Celebrating 75 Years of American-Indian Partnership

This year we celebrate 75 years of Indian independence and diplomatic relations between the world’s two largest democracies and market economies. Over these 75 years, India has become the fastest growing major economy in the world, and the partnership between the United States and India has grown to be characterized primarily by the alignment of goals , values ​​and vision.

While today our relationship is characterized by convergence, in the mid-twentieth century the bilateral relationship was strained by the logic of a Cold War geopolitical landscape and India’s experiences with a development path of import substitution. Bilateral trade was minimal and the contours of the relationship were needs-based.

However, even then, there was a vision that the United States and India were destined for greater cooperation. With the Indo-Pakistani War presenting a historic low point for US-India relations in the 1970s, both governments recognized that the trade relationship should leverage diplomacy, which the business community – as it often does – had need lead.

That is why, in 1975, the governments of the United States and India called for the formation of the American-Indian Business Council to forge stronger trade and investment ties that could serve as the basis for a productive partnership. . The formation of the Council is the embodiment of the optimism that underlies this relationship. Over our 47 years of operation, and particularly over the past three decades, we have witnessed a tremendous development of our business and strategic partnership, and the growing interdependence of the latter and the former.

  • In 1991, India dismantled the License Raj (a baroque system of trade licenses and permits), got through its balance of payments crisis, and began lowering import tariffs.

  • In 2007, Australia, India, Japan and the United States launched the Quadrilateral Security Dialogue

  • In 2008, the United States and India launched the Civil Nuclear Agreement and the United States-India CEO Forum.

  • In 2016, the United States and India signed the Fundamental Defense Agreements, pledging to cooperate on logistics, secure communications, and geospatial intelligence.

During my tenure at USIBC, I was one of the first to taste sweet alphonso mangoes of Indian origin on American soil; proudly watched US pharmaceutical and insurance companies step up their investments in India as FDI rules were liberalized; and walked with Indian leaders and US governors as they visited potential manufacturing sites for sustainable Indian investments in the United States. Over the past 20 years, FDI flows from India have increased 20 times and the United States contributes 18% of them.

As our business ties have grown, so have our relationships as strategic partners. The US-India defense trade has increase from nearly zero in 2008 to over $20 billion over the past decade; Today, India stands out as a major defense partner and internet security provider in the Indo-Pacific.

During the pandemic, I participated in the unprecedented cooperation between the United States and India on global vaccination and pandemic relief. I still remember those early days when a group of global CEOs watched the second wave of COVID unfold in India, and witnessed their determination to help. Again, business leads the way. I have seen our members mobilize over $46 million to help India in its response to COVID-19. The USIBC team was proud to facilitate the logistics around the delivery and installation of 1,000 ventilators, purchased by the US Chamber of Commerce Foundation. India donated 1.8 million units of vital personal protective equipment in the United States in this time of need – a true signal that we depend on each other.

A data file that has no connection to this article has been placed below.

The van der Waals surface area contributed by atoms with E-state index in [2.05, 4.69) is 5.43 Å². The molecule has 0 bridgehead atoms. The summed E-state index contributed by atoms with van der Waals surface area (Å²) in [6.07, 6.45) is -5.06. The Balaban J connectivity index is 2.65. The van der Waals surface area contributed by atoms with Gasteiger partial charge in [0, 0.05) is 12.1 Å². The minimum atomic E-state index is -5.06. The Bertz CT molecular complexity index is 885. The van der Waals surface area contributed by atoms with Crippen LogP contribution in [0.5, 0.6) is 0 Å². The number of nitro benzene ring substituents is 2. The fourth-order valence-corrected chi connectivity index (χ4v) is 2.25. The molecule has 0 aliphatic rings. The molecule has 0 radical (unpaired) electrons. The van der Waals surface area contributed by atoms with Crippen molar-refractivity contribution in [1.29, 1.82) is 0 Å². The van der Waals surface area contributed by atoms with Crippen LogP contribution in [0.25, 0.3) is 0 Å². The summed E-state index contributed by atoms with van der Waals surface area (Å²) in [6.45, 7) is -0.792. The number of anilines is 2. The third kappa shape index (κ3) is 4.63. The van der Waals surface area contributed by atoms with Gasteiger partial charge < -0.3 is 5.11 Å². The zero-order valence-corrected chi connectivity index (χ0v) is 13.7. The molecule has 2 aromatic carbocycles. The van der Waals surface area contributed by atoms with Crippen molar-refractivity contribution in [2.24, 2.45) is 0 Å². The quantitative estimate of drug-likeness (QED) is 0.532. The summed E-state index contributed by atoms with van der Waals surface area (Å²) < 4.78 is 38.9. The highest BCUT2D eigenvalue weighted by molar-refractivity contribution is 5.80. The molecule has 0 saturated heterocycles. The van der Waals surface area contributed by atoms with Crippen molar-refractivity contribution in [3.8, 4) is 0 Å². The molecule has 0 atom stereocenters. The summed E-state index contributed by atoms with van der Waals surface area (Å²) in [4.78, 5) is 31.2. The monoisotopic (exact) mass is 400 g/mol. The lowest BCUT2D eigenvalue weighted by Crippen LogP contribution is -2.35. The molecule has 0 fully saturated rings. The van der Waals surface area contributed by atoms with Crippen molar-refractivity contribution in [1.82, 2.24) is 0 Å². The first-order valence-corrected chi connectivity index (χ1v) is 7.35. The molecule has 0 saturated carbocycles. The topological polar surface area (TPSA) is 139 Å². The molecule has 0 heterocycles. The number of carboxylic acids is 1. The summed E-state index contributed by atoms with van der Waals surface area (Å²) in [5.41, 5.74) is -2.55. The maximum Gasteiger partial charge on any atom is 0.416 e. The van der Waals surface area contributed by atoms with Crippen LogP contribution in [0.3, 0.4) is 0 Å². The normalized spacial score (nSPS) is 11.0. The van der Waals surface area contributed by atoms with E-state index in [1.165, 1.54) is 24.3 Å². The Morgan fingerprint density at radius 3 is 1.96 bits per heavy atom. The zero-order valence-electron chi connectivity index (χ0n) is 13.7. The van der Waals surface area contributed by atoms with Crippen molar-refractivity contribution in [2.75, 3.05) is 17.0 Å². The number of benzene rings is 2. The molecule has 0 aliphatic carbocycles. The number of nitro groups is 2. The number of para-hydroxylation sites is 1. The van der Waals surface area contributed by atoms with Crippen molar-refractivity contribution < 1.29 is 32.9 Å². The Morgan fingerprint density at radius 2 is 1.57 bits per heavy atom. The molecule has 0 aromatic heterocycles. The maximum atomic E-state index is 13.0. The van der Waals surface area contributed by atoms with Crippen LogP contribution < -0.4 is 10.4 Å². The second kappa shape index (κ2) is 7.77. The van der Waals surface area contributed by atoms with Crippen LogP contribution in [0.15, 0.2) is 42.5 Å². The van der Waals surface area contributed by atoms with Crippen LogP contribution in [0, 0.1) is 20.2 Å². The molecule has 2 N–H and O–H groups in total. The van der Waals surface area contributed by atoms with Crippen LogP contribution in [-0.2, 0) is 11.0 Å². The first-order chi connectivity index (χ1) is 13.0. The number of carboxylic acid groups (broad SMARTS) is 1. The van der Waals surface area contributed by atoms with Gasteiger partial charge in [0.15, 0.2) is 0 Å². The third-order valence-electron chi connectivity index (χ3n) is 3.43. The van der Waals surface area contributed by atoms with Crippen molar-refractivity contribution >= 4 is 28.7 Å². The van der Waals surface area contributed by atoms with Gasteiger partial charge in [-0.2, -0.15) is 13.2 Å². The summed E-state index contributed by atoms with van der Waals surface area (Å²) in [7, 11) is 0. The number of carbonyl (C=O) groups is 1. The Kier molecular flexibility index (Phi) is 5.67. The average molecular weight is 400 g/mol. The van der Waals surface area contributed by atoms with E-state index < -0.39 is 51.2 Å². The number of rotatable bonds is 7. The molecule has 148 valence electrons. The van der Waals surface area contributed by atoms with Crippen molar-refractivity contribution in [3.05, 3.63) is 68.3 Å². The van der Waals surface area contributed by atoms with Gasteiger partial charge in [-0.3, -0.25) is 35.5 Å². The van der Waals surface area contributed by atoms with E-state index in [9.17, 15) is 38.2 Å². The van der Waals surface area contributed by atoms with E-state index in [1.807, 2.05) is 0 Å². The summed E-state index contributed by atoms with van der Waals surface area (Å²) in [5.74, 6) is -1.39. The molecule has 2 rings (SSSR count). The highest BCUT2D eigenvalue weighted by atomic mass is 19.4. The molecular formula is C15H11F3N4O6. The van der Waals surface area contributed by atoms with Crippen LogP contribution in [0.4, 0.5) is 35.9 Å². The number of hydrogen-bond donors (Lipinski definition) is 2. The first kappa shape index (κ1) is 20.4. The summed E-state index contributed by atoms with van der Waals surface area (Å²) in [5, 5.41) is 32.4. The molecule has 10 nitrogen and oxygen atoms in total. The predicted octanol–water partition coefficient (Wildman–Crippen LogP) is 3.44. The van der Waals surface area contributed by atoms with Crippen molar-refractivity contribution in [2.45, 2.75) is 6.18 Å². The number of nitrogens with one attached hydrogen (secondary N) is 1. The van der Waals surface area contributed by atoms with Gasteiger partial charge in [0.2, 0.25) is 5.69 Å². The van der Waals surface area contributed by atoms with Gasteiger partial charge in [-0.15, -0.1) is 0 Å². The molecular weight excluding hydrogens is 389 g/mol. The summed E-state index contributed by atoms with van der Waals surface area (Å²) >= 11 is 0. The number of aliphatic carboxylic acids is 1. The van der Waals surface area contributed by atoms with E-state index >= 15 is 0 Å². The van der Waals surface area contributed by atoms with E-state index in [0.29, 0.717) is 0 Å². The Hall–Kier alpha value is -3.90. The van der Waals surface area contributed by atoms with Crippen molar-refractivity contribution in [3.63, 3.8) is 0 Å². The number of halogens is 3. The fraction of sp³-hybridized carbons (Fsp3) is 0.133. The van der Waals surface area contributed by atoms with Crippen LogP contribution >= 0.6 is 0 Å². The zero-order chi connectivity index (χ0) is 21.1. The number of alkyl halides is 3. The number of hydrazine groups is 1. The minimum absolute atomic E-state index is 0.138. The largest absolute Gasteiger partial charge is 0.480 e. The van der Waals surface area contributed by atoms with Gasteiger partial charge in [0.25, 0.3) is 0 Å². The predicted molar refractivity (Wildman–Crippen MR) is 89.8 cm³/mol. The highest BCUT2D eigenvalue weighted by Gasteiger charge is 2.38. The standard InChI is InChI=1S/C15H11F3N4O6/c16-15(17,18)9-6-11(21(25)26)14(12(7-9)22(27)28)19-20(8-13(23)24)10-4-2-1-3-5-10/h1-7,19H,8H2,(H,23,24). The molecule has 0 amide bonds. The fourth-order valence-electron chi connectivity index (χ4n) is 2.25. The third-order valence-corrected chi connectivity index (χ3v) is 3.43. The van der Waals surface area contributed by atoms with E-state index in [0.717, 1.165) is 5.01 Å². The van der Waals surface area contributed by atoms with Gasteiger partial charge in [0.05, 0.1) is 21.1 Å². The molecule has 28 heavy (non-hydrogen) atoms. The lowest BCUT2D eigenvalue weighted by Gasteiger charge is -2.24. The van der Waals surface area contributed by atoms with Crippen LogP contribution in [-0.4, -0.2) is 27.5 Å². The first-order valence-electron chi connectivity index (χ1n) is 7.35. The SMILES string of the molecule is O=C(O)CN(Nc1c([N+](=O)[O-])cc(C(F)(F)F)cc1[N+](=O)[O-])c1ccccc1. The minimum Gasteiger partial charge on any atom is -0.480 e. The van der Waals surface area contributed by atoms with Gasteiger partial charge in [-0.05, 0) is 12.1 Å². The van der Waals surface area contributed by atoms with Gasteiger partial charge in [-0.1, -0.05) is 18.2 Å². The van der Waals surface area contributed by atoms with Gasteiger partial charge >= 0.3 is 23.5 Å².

The US-India Economic Corridor has emerged from the pandemic with a renewed focus on extending this spirit of cooperation across sectors, and the past two years have seen both sides double down on their partnership for global good.

In 1949, just two years after India’s independence, Prime Minister Jawaharlal Nehru told US President Truman:

“I am confident that these two republics of the Western world and the Eastern world will find many ways to work together in friendly and fruitful cooperation to our mutual benefit and for the good of mankind.”

Seventy-five years after India’s independence, I think you’ll agree that Prime Minister Nehru’s vision has come to fruition: the US-India partnership is one of global good. I am the wife of an American Indian, affectionately called “Bahu” at home; As in any good family relationship, there have been times of ease and times of tension between our partner nations, but throughout our difficulties we have remained committed to each other and to a converging economic agenda that has benefited to our 1.7 billion people.

This is an opportune time to reflect on and celebrate what the United States and India have accomplished in our 75 years of relationship, and how we can maximize the next 75 years of our partnership for global good. This is why we have chosen the theme for our 47th India Ideas Summit and Annual General Meeting as Maximize the next 75 years of American-Indian prosperity.

I hope you will join me and the rest of the USIBC in congratulating India on 75 years of independence, in reflecting on the importance of our matured trade and business relationships, and in celebrating ideas, innovations and the fearless spirit of our peoples at the USIBC Annual Meeting and Ideas Summit on September 6-7. We’ve come a long way together, but if the last 75 years are any indication, we’re just getting started.

This blog is the first in a series of articles that highlight the benefits of US-India economic relations.

About the authors

Amy Hariani

Senior Advisor, US-India Business Council (USIBC), US Chamber of Commerce

About Larry Noble

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